Speaker: Sven Rosenkranz
Date and Time: Thursday, February 25th 2021, 16:30-18:00, Amsterdam time.
Title: To be in no position to know to be in no position to know: methods, safety, and luminosity.
Abstract. To the best of my knowledge, no epistemic logician seriously entertains the thought that negative introspection holds: clearly, some cases of ignorance go unnoticed. By contrast, many epistemic logicians seem unfazed by extant arguments against positive introspection and continue working with logics at least as strong as S4. There are arguments against positive introspection that rely on the fact that knowledge implies belief. Such arguments can be defused by recasting positive introspection in terms of the factive notion of being in a position to know, where to be in a position to know p, one needn’t believe p. Knowledge requires safe belief, and being in a position to know accordingly requires being in a position to safely believe. There are powerful safety- based arguments against positive introspection, even in its revised formulation. I will not here rehearse these arguments. Instead, I will argue for the claim that the safety requirement poses no threat to ¬K¬Kp → K¬K¬Kp, where ‘K’ is short for ‘One is in a position to know that’. If ¬K¬Kp → K¬K¬Kp holds, ¬K¬Kp encodes a luminous condition. The lead idea driving the argument is that methods for telling if ¬Kp holds are best seen as being functionally dependent on the best methods for telling if p holds, and as being lopsided in that they are not, at the same time, methods for telling if Kp holds. Accordingly, I must say a lot about methods first. Elsewhere I have argued that ¬K¬Kp is necessary and sufficient for one’s having propositional justification for p. If ¬K¬Kp → K¬K¬Kp can be upheld, then this implies that having propositional justification is a luminous condition – an idea that internalists typically cherish but struggle to substantiate. The lesson for the epistemic logician, if any, is that systems weaker than S4 should be devised that accommodate the luminosity of ¬K¬Kp.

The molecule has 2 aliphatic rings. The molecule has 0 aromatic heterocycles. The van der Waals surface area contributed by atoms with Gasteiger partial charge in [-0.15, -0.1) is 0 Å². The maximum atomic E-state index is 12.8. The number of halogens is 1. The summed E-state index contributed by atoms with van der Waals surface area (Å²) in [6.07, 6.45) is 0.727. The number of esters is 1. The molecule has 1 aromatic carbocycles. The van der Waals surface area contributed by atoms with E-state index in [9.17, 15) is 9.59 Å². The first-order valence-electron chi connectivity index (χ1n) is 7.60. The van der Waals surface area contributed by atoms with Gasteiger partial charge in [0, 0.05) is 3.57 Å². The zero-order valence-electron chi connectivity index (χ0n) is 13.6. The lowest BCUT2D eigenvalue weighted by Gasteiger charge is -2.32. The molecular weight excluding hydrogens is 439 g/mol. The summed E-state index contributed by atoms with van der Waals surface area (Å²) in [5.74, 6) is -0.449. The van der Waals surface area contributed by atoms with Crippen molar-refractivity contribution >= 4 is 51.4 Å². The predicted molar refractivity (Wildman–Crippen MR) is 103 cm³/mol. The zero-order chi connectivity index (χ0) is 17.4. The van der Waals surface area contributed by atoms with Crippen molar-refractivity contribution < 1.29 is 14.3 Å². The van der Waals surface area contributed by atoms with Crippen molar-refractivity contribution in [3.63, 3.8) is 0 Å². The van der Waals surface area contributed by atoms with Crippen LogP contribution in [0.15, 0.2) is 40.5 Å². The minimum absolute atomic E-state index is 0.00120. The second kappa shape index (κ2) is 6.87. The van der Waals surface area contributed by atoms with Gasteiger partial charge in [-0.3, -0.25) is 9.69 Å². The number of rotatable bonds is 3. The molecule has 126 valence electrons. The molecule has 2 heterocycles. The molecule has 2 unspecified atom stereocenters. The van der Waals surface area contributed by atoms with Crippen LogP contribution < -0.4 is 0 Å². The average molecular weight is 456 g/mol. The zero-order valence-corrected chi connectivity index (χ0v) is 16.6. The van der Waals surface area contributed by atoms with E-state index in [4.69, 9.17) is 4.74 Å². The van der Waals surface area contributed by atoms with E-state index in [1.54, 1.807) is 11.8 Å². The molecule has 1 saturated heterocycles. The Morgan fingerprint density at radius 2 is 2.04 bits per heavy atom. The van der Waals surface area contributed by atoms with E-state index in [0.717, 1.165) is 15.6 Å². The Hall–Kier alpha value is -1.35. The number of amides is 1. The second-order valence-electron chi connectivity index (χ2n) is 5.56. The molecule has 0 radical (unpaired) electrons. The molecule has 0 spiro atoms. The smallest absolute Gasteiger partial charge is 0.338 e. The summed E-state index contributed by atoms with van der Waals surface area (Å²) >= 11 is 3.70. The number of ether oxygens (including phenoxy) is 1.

See here for the recording of the talk.